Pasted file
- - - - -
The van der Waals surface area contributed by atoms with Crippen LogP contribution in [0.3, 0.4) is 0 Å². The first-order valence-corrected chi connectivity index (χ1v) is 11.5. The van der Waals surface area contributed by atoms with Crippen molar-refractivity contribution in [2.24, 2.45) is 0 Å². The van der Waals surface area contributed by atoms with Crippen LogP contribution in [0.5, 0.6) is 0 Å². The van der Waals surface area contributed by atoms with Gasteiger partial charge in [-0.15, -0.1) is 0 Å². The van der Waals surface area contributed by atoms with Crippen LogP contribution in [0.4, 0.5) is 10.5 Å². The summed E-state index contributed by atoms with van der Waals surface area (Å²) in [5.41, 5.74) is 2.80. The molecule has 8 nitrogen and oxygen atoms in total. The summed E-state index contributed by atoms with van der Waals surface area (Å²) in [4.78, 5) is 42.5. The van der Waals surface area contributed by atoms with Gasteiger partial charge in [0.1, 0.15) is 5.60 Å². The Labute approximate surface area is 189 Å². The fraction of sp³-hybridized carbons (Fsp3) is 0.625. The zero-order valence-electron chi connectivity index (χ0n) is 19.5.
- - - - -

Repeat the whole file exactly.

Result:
The van der Waals surface area contributed by atoms with Crippen LogP contribution in [0.3, 0.4) is 0 Å². The first-order valence-corrected chi connectivity index (χ1v) is 11.5. The van der Waals surface area contributed by atoms with Crippen molar-refractivity contribution in [2.24, 2.45) is 0 Å². The van der Waals surface area contributed by atoms with Crippen LogP contribution in [0.5, 0.6) is 0 Å². The van der Waals surface area contributed by atoms with Gasteiger partial charge in [-0.15, -0.1) is 0 Å². The van der Waals surface area contributed by atoms with Crippen LogP contribution in [0.4, 0.5) is 10.5 Å². The summed E-state index contributed by atoms with van der Waals surface area (Å²) in [5.41, 5.74) is 2.80. The molecule has 8 nitrogen and oxygen atoms in total. The summed E-state index contributed by atoms with van der Waals surface area (Å²) in [4.78, 5) is 42.5. The van der Waals surface area contributed by atoms with Gasteiger partial charge in [0.1, 0.15) is 5.60 Å². The Labute approximate surface area is 189 Å². The fraction of sp³-hybridized carbons (Fsp3) is 0.625. The zero-order valence-electron chi connectivity index (χ0n) is 19.5.